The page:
Wednesday, October 25, 2006

Apple Pandowdy

A very long bake in a slow ( 300°F) oven gives this dish its deep, rich flavor. Like monkey bread, pandowdy has a name whose origin is a mystery. The best explanation I've heard is that you "dowdy it up" to serve it, breaking the crust into chunks and submerging them beneath the hot, aromatic apple filling. Or maybe it's the dish's plain, "dowdy" appearance. Hey, whatever; once you taste it, you'll stop worrying about the name!

8 to 9 cups (about 2 1/4 pounds) cored, peeled, and thickly sliced Granny Smith apples (or your favorite pie apples); about 6 large apples, about 3 pounds before preparation
1 1/4 cups (5 ounces) confectioners' sugar
1/4 cup (2 3/4 ounces) boiled cider (first choice), or brown sugar (1 7/8 ounces)
1/4 teaspoon nutmeg
1 teaspoon cinnamon
1/4 teaspoon allspice
1/4 teaspoon salt
1 tablespoon (1/2 ounce) vanilla extract
1 tablespoon (1/2 ounce) lemon juice
1/4 cup (1 ounce) King Arthur Unbleached All-Purpose Flour
2 tablespoons (1 ounce) butter, melted

2 cups (8 1/2 ounces) King Arthur Unbleached All-Purpose Flour, or a combination of unbleached flour and King Arthur 100% Organic White Whole Wheat flour
1 tablespoon baking powder
1/4 teaspoon salt
1/2 cup (1 stick, 4 ounces) butter, cut into pats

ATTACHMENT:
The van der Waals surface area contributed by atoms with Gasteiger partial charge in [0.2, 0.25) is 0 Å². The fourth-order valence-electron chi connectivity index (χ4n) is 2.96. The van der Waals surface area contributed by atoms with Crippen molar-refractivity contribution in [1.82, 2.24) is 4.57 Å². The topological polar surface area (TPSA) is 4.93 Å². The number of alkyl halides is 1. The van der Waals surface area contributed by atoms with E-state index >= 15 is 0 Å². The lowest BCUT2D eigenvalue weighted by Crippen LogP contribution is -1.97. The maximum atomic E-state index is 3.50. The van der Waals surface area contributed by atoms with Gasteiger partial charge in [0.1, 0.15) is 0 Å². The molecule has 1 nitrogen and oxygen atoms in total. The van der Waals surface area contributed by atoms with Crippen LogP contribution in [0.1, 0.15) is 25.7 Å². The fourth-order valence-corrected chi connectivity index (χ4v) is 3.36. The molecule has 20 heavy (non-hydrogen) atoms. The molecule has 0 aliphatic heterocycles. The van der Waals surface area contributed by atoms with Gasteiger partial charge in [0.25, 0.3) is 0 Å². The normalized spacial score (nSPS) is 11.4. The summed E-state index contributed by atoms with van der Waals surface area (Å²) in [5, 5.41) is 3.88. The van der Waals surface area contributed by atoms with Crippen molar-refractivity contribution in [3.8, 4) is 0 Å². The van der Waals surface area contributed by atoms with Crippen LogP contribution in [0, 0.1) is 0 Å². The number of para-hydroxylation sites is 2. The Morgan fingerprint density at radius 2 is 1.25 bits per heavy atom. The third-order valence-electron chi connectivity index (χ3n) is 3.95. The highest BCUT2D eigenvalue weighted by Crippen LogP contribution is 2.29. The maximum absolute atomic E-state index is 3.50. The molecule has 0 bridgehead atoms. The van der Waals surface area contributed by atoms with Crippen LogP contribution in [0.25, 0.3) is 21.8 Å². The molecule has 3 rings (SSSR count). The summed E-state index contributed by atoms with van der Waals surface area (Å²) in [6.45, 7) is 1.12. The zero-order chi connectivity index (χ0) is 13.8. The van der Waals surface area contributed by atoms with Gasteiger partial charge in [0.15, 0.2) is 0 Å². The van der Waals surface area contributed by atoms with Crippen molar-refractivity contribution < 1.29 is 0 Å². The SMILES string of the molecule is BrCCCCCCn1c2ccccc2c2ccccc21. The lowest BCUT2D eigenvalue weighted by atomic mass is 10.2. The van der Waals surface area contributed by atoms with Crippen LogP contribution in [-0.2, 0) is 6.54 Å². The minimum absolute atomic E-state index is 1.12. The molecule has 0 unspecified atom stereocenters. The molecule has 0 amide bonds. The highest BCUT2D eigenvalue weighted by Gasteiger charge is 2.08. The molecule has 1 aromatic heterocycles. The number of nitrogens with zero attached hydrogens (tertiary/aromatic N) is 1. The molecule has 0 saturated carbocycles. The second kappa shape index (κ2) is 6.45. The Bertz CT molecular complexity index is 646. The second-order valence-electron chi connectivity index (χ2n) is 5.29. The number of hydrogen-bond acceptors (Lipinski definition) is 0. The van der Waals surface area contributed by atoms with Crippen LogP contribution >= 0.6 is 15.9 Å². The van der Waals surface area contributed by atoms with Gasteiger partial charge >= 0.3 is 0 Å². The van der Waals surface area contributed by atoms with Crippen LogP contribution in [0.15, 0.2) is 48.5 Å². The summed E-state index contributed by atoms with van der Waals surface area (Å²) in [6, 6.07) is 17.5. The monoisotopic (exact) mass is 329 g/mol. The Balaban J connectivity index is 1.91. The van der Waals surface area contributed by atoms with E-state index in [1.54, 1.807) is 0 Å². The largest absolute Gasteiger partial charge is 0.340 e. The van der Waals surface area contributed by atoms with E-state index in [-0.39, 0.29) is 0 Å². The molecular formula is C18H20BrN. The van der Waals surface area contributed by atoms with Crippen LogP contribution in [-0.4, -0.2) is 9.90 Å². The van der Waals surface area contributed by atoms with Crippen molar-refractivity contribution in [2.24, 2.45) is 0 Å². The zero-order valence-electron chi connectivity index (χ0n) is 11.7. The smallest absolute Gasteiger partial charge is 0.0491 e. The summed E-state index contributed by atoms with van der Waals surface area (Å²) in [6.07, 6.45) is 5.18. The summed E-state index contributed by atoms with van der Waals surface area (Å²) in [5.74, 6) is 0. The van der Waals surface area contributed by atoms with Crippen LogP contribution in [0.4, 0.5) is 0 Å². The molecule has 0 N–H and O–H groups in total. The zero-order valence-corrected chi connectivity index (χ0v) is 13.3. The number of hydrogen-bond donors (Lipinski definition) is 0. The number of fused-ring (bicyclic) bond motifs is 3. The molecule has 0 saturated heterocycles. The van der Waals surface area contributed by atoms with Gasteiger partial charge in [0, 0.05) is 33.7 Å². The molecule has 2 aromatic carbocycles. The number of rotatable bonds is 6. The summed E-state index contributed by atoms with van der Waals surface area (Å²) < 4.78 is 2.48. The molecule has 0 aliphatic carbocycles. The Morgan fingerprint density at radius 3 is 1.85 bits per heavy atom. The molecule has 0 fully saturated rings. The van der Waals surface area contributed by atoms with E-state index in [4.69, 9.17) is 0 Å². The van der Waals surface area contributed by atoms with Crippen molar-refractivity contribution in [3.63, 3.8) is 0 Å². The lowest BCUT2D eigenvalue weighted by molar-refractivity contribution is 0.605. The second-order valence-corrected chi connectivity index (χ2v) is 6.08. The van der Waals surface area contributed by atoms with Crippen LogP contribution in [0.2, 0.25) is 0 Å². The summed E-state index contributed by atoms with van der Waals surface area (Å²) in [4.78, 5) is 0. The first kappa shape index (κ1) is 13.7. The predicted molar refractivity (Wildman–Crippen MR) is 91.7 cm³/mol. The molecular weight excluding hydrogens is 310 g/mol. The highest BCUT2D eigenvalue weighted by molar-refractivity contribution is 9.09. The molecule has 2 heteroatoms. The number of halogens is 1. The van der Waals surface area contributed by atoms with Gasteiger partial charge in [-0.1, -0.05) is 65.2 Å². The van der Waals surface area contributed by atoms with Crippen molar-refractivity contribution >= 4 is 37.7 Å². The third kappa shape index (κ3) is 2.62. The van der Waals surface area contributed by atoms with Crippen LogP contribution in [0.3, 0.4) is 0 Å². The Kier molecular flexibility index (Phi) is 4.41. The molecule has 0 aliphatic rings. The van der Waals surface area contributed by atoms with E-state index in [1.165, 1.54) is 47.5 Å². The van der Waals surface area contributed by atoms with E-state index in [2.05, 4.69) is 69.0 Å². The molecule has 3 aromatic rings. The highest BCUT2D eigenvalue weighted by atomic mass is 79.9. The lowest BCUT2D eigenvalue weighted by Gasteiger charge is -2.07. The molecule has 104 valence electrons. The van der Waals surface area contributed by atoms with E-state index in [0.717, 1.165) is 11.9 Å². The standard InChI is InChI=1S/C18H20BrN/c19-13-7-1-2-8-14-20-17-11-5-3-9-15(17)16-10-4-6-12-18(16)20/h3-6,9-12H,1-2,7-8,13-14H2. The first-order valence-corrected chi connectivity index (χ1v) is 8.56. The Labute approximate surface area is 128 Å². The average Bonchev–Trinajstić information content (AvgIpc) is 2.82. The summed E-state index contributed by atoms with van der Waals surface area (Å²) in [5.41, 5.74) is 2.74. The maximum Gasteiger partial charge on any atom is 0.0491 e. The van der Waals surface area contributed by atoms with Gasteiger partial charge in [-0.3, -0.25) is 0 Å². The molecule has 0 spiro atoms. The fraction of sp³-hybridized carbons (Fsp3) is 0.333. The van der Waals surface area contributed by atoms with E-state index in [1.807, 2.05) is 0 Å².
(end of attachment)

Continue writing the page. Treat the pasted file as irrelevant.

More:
1/4 teaspoon Fiori di Sicilia or 2 teaspoons vanilla, optional
3/4 to 1 cup (6 to 8 ounces) half and half or milk
coarse white sparkling sugar, for topping, optional
Preheat the oven to 300°F. Select your pan (see next paragraph), and grease it lightly with butter or non-stick pan spray.

To prepare the filling: Place the sliced apples in a large bowl; add all of the remaining filling ingredients except the butter. Spoon the mixture into a 2-quart casserole dish or other fairly deep casserole pan; the apples shouldn't come more than two-thirds up the sides of the pan, because you're going to add a top crust, and the whole thing's going to bubble. I used an oval casserole that's about 9" x 12", and about 3" deep; I could have gone about 2 3/4" deep, but shallower than that and the filling would have boiled over. Drizzle the melted butter over the apples.

To prepare the crust: Whisk together the flour(s), baking powder, and salt. Add the butter, working it in till the mixture is unevenly crumbly. Add the cream or milk, drizzling it in as you mix. The lesser amount will give you a soft dough you can roll; the greater, more of a "drop biscuit" dough suitable for dropping atop the filling, rather than rolling. Your choice.
Roll the dough to fit over the apples; size will vary, depending on your casserole dish. Don't make yourself crazy trying to be exact; just get close, then squeeze off excess dough and use it to patch any bare spots once it's in the dish. Alternatively, if you've made a moister dough, dollop it atop the apples, using your wet fingers to spread it around so it more or less covers everything. Brush the crust with milk and sprinkle with coarse sugar, if desired.

Tent the top of the pan with aluminum foil (don't fasten it down; just lay it atop the pan), and bake the pandowdy for 90 minutes. Remove the foil, and bake for an additional 90 minutes, until the crust is brown and the filling is bubbling. Remove it from the oven, allow it to rest for 1 hour, and serve warm. Or serve at room temperature. Or let it cool, and briefly re-warm individual portions in the microwave. Delicious with vanilla ice cream, of course, or whipped cream. Yield: 10 to 12 generous servings.

©2006 The King Arthur Flour Company, Inc.
All rights reserved.

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